No Effect of Transcranial Direct Current Stimulation on Anaerobic Test Performance in Resistance-trained Individuals

Main Article Content

Nicholas Hanson
Rachel Dykstra
Kyle DeRosia


Wingate, Exercise, Performance, Anaerobic Power, Brain, Stimulation


Introduction: Transcranial direct current stimulation (tDCS) sends a weak electrical current through the cerebral cortex. tDCS has been shown to be effective in longer activities (>75s) but minimal research has been performed with short, anaerobic tests. The purpose of this study was to determine the effect of tDCS on Wingate Anaerobic Test (WAnT) performance.

Methods: Fifteen young, resistance-trained adults (23.7±2.7 years; BMI 24.9±2.6 kg×m-2; 12 males) volunteered for this study. Electrodes were placed at T3 and FP2 for anodal stimulation of the insular cortex (IC), and 2mA of current was supplied for 20 minutes; after a short rest period, subjects performed a WAnT. Dependent variables included peak/mean/relative power, peak heart rate (HR) and rating of perceived exertion (RPE). Experimental and sham conditions were utilized. Paired-samples t-tests were used to determine the effect of tDCS on the dependent variables.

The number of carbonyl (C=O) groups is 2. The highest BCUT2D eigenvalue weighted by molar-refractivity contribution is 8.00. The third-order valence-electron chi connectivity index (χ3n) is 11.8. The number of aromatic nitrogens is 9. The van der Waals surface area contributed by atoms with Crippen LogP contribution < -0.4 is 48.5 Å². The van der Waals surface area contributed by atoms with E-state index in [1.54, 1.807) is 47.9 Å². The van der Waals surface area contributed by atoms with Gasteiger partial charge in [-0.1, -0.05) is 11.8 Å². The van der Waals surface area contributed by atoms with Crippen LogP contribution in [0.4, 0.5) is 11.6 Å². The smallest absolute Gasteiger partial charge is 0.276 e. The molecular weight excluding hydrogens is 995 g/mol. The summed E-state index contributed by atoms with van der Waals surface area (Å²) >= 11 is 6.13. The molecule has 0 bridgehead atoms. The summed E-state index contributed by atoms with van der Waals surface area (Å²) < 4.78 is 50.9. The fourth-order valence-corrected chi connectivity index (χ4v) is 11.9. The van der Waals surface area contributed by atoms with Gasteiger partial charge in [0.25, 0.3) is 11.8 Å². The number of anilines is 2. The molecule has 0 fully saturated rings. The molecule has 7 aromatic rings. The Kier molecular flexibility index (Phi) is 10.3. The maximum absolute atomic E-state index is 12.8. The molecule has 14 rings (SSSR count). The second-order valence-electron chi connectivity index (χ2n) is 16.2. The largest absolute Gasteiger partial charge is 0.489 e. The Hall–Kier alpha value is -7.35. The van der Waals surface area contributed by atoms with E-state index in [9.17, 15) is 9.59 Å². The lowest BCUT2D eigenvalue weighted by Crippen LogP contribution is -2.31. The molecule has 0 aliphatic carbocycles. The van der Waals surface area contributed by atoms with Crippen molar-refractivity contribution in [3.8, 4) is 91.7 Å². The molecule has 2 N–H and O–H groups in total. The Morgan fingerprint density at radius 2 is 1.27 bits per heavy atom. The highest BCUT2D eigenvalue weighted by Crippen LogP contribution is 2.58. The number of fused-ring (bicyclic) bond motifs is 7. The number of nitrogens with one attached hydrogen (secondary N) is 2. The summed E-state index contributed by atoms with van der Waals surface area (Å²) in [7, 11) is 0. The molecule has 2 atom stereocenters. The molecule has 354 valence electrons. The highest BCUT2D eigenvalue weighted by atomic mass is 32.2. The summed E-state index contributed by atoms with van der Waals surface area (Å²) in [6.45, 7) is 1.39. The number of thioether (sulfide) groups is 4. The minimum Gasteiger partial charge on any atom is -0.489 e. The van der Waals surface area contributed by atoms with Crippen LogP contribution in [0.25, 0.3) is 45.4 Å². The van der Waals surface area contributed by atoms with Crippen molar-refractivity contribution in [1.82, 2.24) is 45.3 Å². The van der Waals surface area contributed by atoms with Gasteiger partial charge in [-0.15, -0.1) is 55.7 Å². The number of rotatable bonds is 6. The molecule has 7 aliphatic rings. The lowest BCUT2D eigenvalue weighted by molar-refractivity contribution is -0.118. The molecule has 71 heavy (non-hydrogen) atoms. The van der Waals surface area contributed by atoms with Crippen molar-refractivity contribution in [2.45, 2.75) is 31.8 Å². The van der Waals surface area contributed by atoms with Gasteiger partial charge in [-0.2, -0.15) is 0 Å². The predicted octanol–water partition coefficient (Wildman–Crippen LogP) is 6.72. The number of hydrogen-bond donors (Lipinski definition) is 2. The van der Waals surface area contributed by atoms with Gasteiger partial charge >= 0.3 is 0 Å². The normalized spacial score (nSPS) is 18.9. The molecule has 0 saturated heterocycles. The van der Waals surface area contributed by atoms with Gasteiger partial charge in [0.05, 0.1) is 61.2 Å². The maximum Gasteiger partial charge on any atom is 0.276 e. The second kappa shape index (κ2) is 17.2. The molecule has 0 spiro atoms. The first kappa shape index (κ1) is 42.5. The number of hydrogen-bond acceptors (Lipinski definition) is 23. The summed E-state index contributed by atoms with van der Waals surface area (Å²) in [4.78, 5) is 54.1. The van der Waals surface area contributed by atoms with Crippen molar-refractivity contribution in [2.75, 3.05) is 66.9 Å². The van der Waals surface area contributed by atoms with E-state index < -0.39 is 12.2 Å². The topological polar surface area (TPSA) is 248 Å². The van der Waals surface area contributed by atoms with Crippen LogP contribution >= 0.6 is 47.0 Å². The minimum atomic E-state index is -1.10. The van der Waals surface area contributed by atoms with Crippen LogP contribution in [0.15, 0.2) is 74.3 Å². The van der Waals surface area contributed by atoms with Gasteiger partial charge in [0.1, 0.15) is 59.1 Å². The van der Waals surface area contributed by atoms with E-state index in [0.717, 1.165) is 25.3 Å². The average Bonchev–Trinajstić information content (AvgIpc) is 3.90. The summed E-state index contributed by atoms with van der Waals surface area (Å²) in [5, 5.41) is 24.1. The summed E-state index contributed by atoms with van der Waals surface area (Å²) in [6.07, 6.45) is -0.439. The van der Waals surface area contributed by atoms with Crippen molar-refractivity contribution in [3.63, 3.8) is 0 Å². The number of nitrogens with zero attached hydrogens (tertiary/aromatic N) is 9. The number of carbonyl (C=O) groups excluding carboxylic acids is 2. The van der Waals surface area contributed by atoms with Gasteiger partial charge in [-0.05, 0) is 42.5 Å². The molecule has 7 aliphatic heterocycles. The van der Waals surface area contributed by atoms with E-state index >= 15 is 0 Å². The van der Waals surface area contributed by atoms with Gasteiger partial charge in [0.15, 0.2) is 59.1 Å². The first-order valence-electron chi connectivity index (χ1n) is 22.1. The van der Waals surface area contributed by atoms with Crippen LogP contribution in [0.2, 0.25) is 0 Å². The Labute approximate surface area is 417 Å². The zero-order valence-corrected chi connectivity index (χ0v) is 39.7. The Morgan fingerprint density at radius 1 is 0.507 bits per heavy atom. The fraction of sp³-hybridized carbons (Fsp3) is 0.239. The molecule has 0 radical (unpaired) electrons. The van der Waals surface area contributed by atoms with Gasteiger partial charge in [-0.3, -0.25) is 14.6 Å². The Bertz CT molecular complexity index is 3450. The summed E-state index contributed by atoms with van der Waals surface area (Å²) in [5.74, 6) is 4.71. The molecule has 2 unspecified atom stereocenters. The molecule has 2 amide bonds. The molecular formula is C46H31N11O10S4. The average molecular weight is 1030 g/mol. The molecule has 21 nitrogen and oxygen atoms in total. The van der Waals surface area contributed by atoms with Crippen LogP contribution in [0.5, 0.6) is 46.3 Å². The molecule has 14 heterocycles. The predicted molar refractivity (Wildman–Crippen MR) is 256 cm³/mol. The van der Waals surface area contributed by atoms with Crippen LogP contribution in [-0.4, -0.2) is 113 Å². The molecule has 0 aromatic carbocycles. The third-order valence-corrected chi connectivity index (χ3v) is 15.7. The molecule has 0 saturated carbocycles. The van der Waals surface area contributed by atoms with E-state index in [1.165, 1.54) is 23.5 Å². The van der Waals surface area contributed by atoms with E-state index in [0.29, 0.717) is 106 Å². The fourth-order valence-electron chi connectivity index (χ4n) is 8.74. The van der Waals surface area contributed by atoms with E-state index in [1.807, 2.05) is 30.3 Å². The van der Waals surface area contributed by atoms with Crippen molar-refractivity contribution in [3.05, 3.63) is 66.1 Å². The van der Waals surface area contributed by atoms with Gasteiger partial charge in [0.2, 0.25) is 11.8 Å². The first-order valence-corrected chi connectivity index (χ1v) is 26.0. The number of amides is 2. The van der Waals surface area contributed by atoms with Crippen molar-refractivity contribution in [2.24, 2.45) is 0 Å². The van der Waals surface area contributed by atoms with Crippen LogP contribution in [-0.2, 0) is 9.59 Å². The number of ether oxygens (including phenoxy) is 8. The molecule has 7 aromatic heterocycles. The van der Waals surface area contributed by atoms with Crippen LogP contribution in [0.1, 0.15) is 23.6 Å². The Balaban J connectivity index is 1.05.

Results: Peak power in the experimental condition (1,019.0±237.5W) was not different than that of the sham (1,008.3±240.4W; p=.638). There were no differences in any other WAnT variables, and no differences in peak HR or RPE (all p>.05).

Conclusions: The results from this study suggest that tDCS in resistance-trained individuals is not effective in improving performance on an anaerobic test. In addition, it is still considered experimental and its ethical use is questionable.

Abstract 61 | PDF Downloads 38